Building Stronger Startup Ecosystem in South Africa

Building Stronger Startup Ecosystem in South Africa

Startups are supposed to expand quickly. Quick growth has become one of the criteria to assess the strength of a startup ecosystem. Startups are not really different from normal traditional businesses, they all try to provide solutions to socioeconomic problems. However, startups edge out traditional businesses based on the innovative processes adopted for service provision and product delivery. Startups possess the dynamism cherished by service users in solving problems.

Nonetheless, Africa’s startup ecosystem has been plagued with so much challenges. In a post from the Ouut last week, we recounted that 9 out of 10 African startups fail. In the post, lack of access to funding was highlighted as the principal issue responsible for startup failure in Africa. While this and several other issue may have been responsible for the failure of most African startups, there is no debate that building a strong startup ecosystem should be the concern of any African government.

The African startup ecosystem is currently very active in South Africa and it has been able to successfully pull both funding money and investment rounds. It can be safely said that South Africa is currently doing extremely well in comparison to other African countries. Currently, the country has the best economy in Africa and accounts for one of the Big 4 heavy weights in African tech ecosystem. Yet, South Africa has one of the highest startup closure rate in Africa at 58.73%. This comes as a paradox when you consider the country’s advanced macroeconomic reality.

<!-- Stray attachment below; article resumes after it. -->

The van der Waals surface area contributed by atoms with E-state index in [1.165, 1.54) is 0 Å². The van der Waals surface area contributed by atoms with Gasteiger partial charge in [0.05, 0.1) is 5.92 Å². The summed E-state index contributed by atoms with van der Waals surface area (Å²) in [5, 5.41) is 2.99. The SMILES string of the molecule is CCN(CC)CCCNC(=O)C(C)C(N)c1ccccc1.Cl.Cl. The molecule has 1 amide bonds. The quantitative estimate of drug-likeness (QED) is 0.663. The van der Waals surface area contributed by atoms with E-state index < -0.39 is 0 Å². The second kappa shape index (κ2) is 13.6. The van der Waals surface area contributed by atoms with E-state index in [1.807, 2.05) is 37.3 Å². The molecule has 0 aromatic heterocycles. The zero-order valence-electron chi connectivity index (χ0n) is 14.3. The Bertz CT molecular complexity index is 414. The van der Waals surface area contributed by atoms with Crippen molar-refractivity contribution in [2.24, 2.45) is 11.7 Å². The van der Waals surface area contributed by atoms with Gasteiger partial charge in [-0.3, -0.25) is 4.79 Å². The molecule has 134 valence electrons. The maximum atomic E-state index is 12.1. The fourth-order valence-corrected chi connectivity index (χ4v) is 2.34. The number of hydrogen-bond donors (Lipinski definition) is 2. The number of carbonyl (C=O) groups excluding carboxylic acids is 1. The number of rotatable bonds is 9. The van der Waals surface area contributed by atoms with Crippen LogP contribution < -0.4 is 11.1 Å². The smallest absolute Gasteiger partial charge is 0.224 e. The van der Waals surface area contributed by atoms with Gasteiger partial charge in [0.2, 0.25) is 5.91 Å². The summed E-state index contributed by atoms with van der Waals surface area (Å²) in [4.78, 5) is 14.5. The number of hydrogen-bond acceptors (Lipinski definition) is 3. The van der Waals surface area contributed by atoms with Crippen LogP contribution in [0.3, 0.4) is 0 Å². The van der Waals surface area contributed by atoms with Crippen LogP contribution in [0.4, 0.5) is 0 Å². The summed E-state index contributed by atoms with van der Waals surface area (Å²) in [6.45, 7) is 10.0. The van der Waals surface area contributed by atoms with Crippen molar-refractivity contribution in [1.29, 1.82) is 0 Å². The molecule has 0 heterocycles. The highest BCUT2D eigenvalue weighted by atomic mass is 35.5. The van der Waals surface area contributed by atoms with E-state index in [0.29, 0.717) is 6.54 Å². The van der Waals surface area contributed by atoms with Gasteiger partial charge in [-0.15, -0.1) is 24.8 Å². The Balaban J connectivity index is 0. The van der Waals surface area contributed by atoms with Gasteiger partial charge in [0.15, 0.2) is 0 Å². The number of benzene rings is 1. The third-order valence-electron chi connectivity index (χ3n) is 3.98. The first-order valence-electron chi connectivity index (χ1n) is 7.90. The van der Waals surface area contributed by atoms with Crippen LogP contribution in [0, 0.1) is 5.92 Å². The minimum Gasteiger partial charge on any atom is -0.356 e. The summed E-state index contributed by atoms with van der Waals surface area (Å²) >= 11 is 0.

The high failure rate of small businesses in South Africa suggests something fundamentally wrong. The key to this might rest in institutional strategies targeted at improving the chances of ensuring a sustainable business enterprise.

Startup Ecosystem Strength

The strength of an ecosystem resides in the capability of its organisms. South Africa’s impressive progress in the continent is founded on an economic inclusion agenda that focuses on creating jobs and opportunities through innovation and entrepreneurship. The amount of this support has the potential to make South Africa a significant contributor to global innovation, but it must first keep improving the lives of its residents by enhancing access to necessities like education, jobs, and ICT services.

The government’s objectives will be achieved if the emphasis is shifted from the quantity of entrepreneurship programs to their effectiveness, which will maximize impact.

The output indicators for innovation creation show that South Africa outperforms many of its peer emerging markets, but it still has a way to go to catch up to the top performers. These indicators measure the volume of innovation generated by the nation as a whole and the amount of innovative products and services generated by entrepreneurs. Infrastructural adjustment will likely see it compete with global heavyweights.

More so, numerous well-funded innovation hubs, co-working spaces, incubators (and preincubators), and accelerators serve as tangible representations of the Gauteng Province ecosystem. Given the significant government participation in the Gauteng ecosystem, the government pays more attention to this province’s ecology and examines it more closely. Regarding the environment of Cape Town, the same cannot be stated. Although it has a thriving startup ecosystem, the latter is compelled to rely on local investments because it receives relatively little funding from the government.

The South African government can develop a supportive structure that is aimed at all of South Africa’s ecosystems rather than concentrating on just one.